But it is said that the duties of maternity disqualify for the performance of the act of voting. It can not be, and I think is not claimed by anyone, that the mother who otherwise would be fit to vote is rendered mentally or morally less fit to exercise this high function in the state because of motherhood. On the contrary, if any woman has a motive more than another person, man or woman, to secure the enactment and enforcement of good laws, it is the mother. Beside her own life, person, and property—to the protection of which the ballot is as essential as to the same rights possessed by man—she has her little contingent of immortal beings to conduct safely to the portals of active life through all the snares and pitfalls woven around them by bad men and bad laws which bad men have made. And she has rightly to prepare them for the discharge of all the duties of their day and generation, including the exercise of the very right denied to their mother.
I appeal to you, Senators, to grant this petition of woman that she may be heard for her claim of right. How could you reject that petition, even were there but one faint voice beseeching your ear? How can you deny the demand of millions who believe in suffrage for women, and who can not be forever silenced, for they give voice to the innate cry of the human heart that justice be done not alone to man, but to that half of this nation which now is free only by the grace of the other. By our action today we indorse, if we do not initiate, a movement which, in the development of humankind, shall guarantee liberty to all without distinction of sex, even as our glorious Constitution already grants the suffrage to every citizen without distinction of color or race.
#1: The central claim of the passage is that
#2: The second paragraph is primarily concerned with establishing a contrast between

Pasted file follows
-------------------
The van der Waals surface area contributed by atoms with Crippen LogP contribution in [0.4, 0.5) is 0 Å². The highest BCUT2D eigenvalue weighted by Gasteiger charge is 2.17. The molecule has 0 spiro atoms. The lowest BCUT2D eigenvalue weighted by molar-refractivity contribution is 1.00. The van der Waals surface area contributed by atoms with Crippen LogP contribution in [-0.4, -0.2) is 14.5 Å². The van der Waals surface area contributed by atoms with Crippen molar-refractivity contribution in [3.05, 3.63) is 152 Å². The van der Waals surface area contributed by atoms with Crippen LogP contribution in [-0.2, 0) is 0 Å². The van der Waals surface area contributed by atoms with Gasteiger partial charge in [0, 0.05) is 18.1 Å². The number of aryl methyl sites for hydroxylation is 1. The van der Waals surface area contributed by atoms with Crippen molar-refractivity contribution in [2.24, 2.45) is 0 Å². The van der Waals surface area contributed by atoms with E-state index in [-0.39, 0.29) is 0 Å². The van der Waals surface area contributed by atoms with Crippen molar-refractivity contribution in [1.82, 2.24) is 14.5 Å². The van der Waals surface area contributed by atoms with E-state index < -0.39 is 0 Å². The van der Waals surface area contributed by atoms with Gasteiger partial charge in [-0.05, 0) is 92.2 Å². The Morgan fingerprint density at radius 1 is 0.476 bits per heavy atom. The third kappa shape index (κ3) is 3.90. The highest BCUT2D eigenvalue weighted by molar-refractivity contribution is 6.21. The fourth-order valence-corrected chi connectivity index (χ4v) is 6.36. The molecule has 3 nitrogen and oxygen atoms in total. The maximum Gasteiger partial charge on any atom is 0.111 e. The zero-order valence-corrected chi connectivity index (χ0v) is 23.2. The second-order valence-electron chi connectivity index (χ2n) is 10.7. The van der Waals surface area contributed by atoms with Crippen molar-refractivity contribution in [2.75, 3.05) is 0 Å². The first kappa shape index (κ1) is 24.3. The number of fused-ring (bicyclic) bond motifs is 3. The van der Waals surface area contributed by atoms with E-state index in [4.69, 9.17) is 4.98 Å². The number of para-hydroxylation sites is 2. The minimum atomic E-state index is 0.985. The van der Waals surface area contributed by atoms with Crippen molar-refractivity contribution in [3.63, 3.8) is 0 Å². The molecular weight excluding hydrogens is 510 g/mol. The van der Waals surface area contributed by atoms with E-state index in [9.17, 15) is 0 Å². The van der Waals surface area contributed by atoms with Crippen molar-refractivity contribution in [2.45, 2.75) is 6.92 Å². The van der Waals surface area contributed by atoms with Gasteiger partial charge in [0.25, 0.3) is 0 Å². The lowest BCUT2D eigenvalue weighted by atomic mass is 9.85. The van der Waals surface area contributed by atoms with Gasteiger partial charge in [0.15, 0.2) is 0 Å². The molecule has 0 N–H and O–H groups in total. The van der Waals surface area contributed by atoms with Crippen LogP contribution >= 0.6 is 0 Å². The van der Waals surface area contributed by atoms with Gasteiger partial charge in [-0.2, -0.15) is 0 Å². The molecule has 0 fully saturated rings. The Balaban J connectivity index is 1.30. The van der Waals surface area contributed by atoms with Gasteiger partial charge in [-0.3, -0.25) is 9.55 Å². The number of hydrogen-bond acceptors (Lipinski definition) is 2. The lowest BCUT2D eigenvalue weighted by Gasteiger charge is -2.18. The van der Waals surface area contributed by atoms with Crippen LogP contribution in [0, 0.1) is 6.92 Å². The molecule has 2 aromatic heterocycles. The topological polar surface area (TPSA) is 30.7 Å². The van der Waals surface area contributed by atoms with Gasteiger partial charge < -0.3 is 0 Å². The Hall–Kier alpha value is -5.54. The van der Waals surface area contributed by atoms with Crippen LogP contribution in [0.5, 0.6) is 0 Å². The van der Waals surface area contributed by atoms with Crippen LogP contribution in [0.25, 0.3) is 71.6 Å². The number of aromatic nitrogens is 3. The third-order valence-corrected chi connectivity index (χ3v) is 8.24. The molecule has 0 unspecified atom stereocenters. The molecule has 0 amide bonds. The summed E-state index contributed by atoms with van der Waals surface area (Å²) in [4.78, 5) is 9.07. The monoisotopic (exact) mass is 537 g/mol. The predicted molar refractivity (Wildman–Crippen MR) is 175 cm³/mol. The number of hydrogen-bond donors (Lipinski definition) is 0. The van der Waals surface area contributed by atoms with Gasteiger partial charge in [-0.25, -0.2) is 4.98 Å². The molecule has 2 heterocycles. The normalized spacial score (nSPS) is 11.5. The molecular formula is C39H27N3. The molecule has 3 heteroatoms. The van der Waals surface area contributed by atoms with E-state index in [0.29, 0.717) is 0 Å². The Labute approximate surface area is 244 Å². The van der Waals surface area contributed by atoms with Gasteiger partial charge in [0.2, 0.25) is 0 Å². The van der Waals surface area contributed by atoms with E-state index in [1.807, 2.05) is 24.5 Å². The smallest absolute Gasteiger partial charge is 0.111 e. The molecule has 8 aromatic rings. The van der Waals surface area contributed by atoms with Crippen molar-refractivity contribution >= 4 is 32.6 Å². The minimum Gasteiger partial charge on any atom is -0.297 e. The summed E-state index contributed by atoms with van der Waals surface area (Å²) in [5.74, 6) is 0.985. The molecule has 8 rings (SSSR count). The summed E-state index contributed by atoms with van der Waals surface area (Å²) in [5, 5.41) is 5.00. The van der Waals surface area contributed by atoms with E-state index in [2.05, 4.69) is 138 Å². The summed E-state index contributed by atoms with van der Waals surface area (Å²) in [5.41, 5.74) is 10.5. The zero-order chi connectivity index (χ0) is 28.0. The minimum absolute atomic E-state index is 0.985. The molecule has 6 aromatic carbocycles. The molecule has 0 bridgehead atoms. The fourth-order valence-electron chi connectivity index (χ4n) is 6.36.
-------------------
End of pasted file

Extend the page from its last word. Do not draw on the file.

#3: With which of the following statements about the right to vote would the author most likely agree?
Answer key (scroll down when ready):
1. A 2. D 3. B
- Big picture questions require being able to read through a text and sum up "what’s the point," "what's the author's point of view," or "what does the author do here?"
- Knowing the answers to these questions can be useful for answering other types of questions, like function and author technique questions, that rely on you understanding the "big picture" of what's going on in the passage.
- No matter how you approach the passage, use the strategies of checking the intro/conclusion, looking for key words, and coming up with the answer in your own words to help you answer big picture questions
Want more in depth guides like this? Our ultimate study guide for SAT Reading is a fantastic index of all of our SAT Reading strategy articles, including ones on Inferences, Words in Context, Analyzing Data Graphics, and many more.
What if you can't finish Reading section before time's up? Learn strategies to improve your time management and stop running out of time on SAT Reading here.
What are the other types of questions you’ll find on the SAT Reading section, and what’s the best way to read the passages to answer them? Check out our article on the three best ways to read the passage on SAT Reading.
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Laura graduated magna cum laude from Wellesley College with a BA in Music and Psychology, and earned a Master's degree in Composition from the Longy School of Music of Bard College. She scored 99 percentile scores on the SAT and GRE and loves advising students on how to excel in high school.